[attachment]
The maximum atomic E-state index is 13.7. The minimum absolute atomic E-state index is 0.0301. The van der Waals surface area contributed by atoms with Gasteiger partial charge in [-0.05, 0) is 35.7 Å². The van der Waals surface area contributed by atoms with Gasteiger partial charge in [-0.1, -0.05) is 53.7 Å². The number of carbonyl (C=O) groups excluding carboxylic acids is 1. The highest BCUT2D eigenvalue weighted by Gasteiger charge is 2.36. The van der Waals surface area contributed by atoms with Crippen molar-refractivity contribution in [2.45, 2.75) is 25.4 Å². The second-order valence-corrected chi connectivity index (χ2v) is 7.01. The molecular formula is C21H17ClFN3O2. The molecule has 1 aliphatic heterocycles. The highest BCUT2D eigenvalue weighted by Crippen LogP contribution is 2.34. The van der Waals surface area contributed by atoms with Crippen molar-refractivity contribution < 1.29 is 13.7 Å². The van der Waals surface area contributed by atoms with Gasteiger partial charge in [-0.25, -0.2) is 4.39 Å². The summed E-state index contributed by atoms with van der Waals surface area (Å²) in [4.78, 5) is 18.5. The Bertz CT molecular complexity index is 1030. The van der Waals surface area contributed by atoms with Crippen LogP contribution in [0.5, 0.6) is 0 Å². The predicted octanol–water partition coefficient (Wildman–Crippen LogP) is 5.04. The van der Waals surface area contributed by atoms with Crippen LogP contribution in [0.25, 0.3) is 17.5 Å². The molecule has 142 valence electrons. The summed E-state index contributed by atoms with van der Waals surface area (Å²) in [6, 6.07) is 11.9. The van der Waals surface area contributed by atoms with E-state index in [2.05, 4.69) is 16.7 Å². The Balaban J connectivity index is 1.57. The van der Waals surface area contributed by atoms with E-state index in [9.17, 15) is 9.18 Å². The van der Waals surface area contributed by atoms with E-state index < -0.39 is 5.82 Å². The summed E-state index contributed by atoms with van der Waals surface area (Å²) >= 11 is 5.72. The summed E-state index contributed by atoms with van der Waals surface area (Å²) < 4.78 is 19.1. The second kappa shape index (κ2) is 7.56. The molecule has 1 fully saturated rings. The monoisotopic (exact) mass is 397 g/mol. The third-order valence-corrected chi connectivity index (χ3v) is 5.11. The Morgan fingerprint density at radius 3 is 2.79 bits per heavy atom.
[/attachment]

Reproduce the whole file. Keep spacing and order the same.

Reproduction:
The maximum atomic E-state index is 13.7. The minimum absolute atomic E-state index is 0.0301. The van der Waals surface area contributed by atoms with Gasteiger partial charge in [-0.05, 0) is 35.7 Å². The van der Waals surface area contributed by atoms with Gasteiger partial charge in [-0.1, -0.05) is 53.7 Å². The number of carbonyl (C=O) groups excluding carboxylic acids is 1. The highest BCUT2D eigenvalue weighted by Gasteiger charge is 2.36. The van der Waals surface area contributed by atoms with Crippen molar-refractivity contribution in [2.45, 2.75) is 25.4 Å². The second-order valence-corrected chi connectivity index (χ2v) is 7.01. The molecular formula is C21H17ClFN3O2. The molecule has 1 aliphatic heterocycles. The highest BCUT2D eigenvalue weighted by Crippen LogP contribution is 2.34. The van der Waals surface area contributed by atoms with Crippen molar-refractivity contribution < 1.29 is 13.7 Å². The van der Waals surface area contributed by atoms with Gasteiger partial charge in [-0.25, -0.2) is 4.39 Å². The summed E-state index contributed by atoms with van der Waals surface area (Å²) in [4.78, 5) is 18.5. The Bertz CT molecular complexity index is 1030. The van der Waals surface area contributed by atoms with Crippen LogP contribution in [0.5, 0.6) is 0 Å². The predicted octanol–water partition coefficient (Wildman–Crippen LogP) is 5.04. The van der Waals surface area contributed by atoms with Crippen LogP contribution in [0.25, 0.3) is 17.5 Å². The molecule has 142 valence electrons. The summed E-state index contributed by atoms with van der Waals surface area (Å²) in [6, 6.07) is 11.9. The van der Waals surface area contributed by atoms with E-state index in [2.05, 4.69) is 16.7 Å². The Balaban J connectivity index is 1.57. The van der Waals surface area contributed by atoms with E-state index in [9.17, 15) is 9.18 Å². The van der Waals surface area contributed by atoms with E-state index < -0.39 is 5.82 Å². The summed E-state index contributed by atoms with van der Waals surface area (Å²) >= 11 is 5.72. The summed E-state index contributed by atoms with van der Waals surface area (Å²) < 4.78 is 19.1. The second kappa shape index (κ2) is 7.56. The molecule has 1 fully saturated rings. The monoisotopic (exact) mass is 397 g/mol. The third-order valence-corrected chi connectivity index (χ3v) is 5.11. The Morgan fingerprint density at radius 3 is 2.79 bits per heavy atom.